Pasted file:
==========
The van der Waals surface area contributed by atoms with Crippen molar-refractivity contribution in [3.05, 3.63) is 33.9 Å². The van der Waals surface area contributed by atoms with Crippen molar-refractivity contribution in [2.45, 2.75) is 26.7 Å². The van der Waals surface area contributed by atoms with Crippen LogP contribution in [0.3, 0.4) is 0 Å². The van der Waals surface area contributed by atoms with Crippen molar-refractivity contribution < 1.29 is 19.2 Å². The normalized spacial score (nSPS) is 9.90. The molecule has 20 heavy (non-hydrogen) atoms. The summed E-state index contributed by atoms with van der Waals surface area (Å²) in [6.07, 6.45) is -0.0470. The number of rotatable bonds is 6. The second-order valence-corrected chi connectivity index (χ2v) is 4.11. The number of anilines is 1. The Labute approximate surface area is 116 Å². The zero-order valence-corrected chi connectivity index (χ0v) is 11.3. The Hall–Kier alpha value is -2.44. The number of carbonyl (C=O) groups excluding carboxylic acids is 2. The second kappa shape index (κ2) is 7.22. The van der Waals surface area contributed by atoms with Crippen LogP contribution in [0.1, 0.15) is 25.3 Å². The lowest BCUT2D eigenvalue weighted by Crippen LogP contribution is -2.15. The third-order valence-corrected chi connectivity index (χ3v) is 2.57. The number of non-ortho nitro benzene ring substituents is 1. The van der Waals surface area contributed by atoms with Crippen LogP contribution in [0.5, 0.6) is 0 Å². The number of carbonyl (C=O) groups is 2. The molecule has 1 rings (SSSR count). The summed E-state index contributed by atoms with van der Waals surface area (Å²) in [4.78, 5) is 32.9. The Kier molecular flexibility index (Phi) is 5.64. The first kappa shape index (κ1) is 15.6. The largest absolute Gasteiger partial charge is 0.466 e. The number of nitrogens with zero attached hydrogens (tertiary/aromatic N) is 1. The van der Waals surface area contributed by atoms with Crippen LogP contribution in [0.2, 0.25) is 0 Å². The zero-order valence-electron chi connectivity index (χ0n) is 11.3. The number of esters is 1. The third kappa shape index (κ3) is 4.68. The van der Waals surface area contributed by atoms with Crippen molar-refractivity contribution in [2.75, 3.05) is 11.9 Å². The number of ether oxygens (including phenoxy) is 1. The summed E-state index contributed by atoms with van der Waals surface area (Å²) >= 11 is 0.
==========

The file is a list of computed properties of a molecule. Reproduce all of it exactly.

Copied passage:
The van der Waals surface area contributed by atoms with Crippen molar-refractivity contribution in [3.05, 3.63) is 33.9 Å². The van der Waals surface area contributed by atoms with Crippen molar-refractivity contribution in [2.45, 2.75) is 26.7 Å². The van der Waals surface area contributed by atoms with Crippen LogP contribution in [0.3, 0.4) is 0 Å². The van der Waals surface area contributed by atoms with Crippen molar-refractivity contribution < 1.29 is 19.2 Å². The normalized spacial score (nSPS) is 9.90. The molecule has 20 heavy (non-hydrogen) atoms. The summed E-state index contributed by atoms with van der Waals surface area (Å²) in [6.07, 6.45) is -0.0470. The number of rotatable bonds is 6. The second-order valence-corrected chi connectivity index (χ2v) is 4.11. The number of anilines is 1. The Labute approximate surface area is 116 Å². The zero-order valence-corrected chi connectivity index (χ0v) is 11.3. The Hall–Kier alpha value is -2.44. The number of carbonyl (C=O) groups excluding carboxylic acids is 2. The second kappa shape index (κ2) is 7.22. The van der Waals surface area contributed by atoms with Crippen LogP contribution in [0.1, 0.15) is 25.3 Å². The lowest BCUT2D eigenvalue weighted by Crippen LogP contribution is -2.15. The third-order valence-corrected chi connectivity index (χ3v) is 2.57. The number of non-ortho nitro benzene ring substituents is 1. The van der Waals surface area contributed by atoms with Crippen LogP contribution in [0.5, 0.6) is 0 Å². The number of carbonyl (C=O) groups is 2. The molecule has 1 rings (SSSR count). The summed E-state index contributed by atoms with van der Waals surface area (Å²) in [4.78, 5) is 32.9. The Kier molecular flexibility index (Phi) is 5.64. The first kappa shape index (κ1) is 15.6. The largest absolute Gasteiger partial charge is 0.466 e. The number of nitrogens with zero attached hydrogens (tertiary/aromatic N) is 1. The van der Waals surface area contributed by atoms with Crippen LogP contribution in [0.2, 0.25) is 0 Å². The zero-order valence-electron chi connectivity index (χ0n) is 11.3. The number of esters is 1. The third kappa shape index (κ3) is 4.68. The van der Waals surface area contributed by atoms with Crippen molar-refractivity contribution in [2.75, 3.05) is 11.9 Å². The number of ether oxygens (including phenoxy) is 1. The summed E-state index contributed by atoms with van der Waals surface area (Å²) >= 11 is 0.